BAGHDAD: Billed by Iran as a warning to Israel, Sunday’s attack on an Iraqi city was a pointed reminder of Tehran’s armed clout for its US and Arab foes at a delicate moment for the country, according to Iraqi and Western officials say.

The unusual direct strike coincides with a potential turning point in the Middle East balance of power, as talks to revive an Iranian nuclear deal face possible collapse and heightened risks of war in the Gulf, while in Baghdad, Iraqi leaders are trying to form a new government shorn of Iranian influence.

Both developments, some regional analysts say, help explain why Iran chose this moment to exhibit its readiness to use ballistic missiles, long prized by Tehran as a deterrent against the United States, Israel and Arab states that contest Tehran’s regional sway.

The decision by Iran’s Revolutionary Guards Corps (IRGC) to fire the projectiles directly into territory controlled by the US-friendly Kurdish regional government _ and to declare the attack _ is a departure from Iran’s normal procedure of applying military pressure through proxy militias.

The missiles hit near a building which the US consular team in Erbil, Kurdistan’s autonomous regional capital, is due to move to. It caused no US casualties and hurt one civilian.

The IRGC said the attack was aimed at Israeli “strategic centres” and was retaliation for an Israeli air raid that killed two of its members in Syria last week.

The Israeli killing of IRGC members in Syria was likely the trigger for the Erbil attack, but the assault was also a warning to the United States and its Arab partners, as well as Iraqi leaders who are threatening to form a government that excludes Tehran’s chief allies in Baghdad, officials and experts said.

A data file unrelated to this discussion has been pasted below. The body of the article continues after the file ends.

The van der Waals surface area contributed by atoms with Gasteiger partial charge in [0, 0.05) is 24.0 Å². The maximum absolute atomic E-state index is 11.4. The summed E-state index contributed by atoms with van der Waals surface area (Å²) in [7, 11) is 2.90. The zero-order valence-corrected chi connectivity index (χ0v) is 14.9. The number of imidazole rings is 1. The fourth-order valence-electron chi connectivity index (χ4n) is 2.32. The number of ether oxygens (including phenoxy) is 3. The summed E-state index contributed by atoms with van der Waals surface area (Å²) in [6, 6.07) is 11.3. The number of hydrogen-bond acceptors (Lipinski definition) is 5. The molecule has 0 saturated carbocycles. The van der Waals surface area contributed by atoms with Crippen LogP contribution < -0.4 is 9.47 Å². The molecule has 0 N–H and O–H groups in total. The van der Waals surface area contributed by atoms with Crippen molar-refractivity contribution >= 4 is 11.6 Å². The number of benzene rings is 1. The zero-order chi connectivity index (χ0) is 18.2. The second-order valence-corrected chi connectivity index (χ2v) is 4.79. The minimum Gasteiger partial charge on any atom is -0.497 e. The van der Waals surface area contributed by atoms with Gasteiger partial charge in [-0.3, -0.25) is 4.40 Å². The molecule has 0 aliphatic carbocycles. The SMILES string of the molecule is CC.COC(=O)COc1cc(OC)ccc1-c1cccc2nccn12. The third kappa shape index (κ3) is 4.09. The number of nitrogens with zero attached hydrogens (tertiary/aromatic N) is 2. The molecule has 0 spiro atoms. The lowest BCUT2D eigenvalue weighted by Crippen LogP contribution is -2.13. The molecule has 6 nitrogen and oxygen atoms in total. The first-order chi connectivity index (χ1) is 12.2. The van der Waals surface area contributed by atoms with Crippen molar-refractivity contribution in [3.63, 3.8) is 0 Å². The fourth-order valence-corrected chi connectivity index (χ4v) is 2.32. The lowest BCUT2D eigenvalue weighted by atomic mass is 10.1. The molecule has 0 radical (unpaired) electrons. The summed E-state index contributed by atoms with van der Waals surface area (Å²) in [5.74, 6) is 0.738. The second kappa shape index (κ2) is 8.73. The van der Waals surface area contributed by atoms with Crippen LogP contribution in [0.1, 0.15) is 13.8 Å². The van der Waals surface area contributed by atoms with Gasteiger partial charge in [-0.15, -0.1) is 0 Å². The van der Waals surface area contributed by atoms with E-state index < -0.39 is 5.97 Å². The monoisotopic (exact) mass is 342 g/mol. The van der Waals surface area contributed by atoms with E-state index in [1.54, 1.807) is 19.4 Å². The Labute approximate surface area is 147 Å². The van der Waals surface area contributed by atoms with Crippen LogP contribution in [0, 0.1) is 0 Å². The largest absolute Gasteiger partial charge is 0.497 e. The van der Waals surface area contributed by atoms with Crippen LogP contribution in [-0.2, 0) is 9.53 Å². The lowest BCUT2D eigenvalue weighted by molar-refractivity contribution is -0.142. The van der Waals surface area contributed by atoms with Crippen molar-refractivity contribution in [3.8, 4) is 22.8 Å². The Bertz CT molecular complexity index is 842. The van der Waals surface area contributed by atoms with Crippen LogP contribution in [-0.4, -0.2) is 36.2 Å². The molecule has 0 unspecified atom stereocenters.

“You’ve got three things going on here,” said Professor Toby Dodge of the London School of Economics.

“There’s the JCPOA (Iran nuclear deal), tit-for-tat fighting between Iranians, Israelis and the US, and now Iraqi government formation. So you’re sending a series of messages.”

An Iran-aligned Iraqi militia commander insisted Israel was the prime target, but acknowledged that the message being sent could be broader _ and a clear sign that Iran was willing to escalate if it felt threatened.

“It’s a message to Israel and to all countries that any attack, they will respond to with missiles,” and not just via proxies, said the commander.

Israel has ramped up its attacks against the IRGC and its proxies in the region with at least 15 air raids in Iran’s regional ally Syria in the past year, nine of which were carried out in the last four months.

Iran-backed Iraqi militia groups have regularly attacked US targets in recent years, including its force of some 2,000 troops deployed across Iraq and Syria to fight remnants of the militant Islamic State group, with increasingly sophisticated attacks.

Published in Dawn, March 15th, 2022

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